Heard on the street:

Geoff Nathan geoffnathan at WAYNE.EDU
Sat Jul 4 10:24:20 UTC 2009

Interesting.  In Hawaiian English 'one time' means 'immediately', 'instantly'.  So when my native HE karate instructor was trying to get us white belts to stop wiggling after we finished a step forward with punch, he'd say
'Stop one time'.  It took me a while living there (I eventually became a competent second language speaker) to figure out what it meant.


Geoffrey S. Nathan
Faculty Liaison, C&IT
and Associate Professor, Linguistics Program
+1 (313) 577-1259 (C&IT)
+1 (313) 577-8621 (English/Linguistics)

----- "Wilson Gray" <hwgray at GMAIL.COM> wrote:

> From: "Wilson Gray" <hwgray at GMAIL.COM>
> Sent: Saturday, July 4, 2009 3:57:20 AM GMT -05:00 US/Canada Eastern
> Subject: Heard on the street:
> ---------------------- Information from the mail header
> -----------------------
> Sender:       American Dialect Society <ADS-L at LISTSERV.UGA.EDU>
> Poster:       Wilson Gray <hwgray at GMAIL.COM>
> Subject:      Heard on the street:
> -------------------------------------------------------------------------------
> Thirty-ish black speaker:
> "I'm going to have to shake a monkey _one time_ on this son of a
> bitch."
> I have no idea what "shake a monkey" means, having heard it only that
> one time, though I could make a WAG. However, I'm just noting an
> instance of the use of of "one time" as an intensifier that has
> nothing to do with time or with the number of instantiations of an
> action. Back in the 'Fifties in Saint Louis, when cigarette-smoking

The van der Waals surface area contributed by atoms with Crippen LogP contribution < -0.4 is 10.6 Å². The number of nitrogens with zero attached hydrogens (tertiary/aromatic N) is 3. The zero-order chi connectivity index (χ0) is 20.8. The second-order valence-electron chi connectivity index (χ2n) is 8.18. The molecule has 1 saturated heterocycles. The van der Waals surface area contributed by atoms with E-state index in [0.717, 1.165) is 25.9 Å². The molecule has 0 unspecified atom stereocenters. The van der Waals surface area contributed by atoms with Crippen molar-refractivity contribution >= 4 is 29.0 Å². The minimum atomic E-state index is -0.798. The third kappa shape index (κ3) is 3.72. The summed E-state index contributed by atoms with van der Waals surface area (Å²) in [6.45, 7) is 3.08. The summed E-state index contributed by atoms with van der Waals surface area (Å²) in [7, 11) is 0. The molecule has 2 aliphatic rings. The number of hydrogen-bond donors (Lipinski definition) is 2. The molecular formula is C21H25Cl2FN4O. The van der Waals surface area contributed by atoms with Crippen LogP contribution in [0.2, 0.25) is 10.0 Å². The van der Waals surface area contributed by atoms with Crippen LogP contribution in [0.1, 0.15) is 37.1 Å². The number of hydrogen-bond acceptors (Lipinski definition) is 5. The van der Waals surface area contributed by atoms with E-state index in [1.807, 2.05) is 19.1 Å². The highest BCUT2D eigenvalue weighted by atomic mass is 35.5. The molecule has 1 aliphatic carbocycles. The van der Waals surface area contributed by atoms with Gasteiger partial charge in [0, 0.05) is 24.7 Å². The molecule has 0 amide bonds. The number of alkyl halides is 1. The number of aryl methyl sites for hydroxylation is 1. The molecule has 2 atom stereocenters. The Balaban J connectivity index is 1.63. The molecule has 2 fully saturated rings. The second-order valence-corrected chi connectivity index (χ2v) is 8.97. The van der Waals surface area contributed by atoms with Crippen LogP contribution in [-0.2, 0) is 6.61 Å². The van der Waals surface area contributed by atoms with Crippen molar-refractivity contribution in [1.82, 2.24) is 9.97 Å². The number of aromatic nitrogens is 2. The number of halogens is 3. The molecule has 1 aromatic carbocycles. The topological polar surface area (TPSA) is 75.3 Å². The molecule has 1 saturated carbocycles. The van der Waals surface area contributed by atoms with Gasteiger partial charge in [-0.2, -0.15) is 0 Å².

> was merely hip, as opposed to being a full-blown habit, among studs
> of
> my age group,
> Say, man! Why don't you save me the short, one time?
> I.e., don't discard the butt of that Philip Morris. Pass it over to
> me
> so that I can smoke it. Period. Not just this one time.
> Let me hold a Benny Franklin, one time?
> I.e., lend me a half-dollar. (In real life, the sentence would be,
> "Lend me half-a-dollar, one time.")
> Of course, this could also be used in the standard manner, as in the
> famous, "One time, when I was at band camp ..." "Proper English" is
> always recognized as grammatically correct, though, in certain cases,
> it might not be recognized as socially correct, whether positively:
> "heavy," or negatively: "lame."
> I'm still talking about Saint Louis in the 'Fifties, of course, when
> didn't urrbody say no "urrbody" and didn't nobody know where Natural
> Bridge Road was.
> -Wilson
> –––
> All say, "How hard it is that we have to die"---a strange complaint
> to
> come from the mouths of people who have had to live.
> -----
> -Mark Twain
> ------------------------------------------------------------
> The American Dialect Society - http://www.americandialect.org

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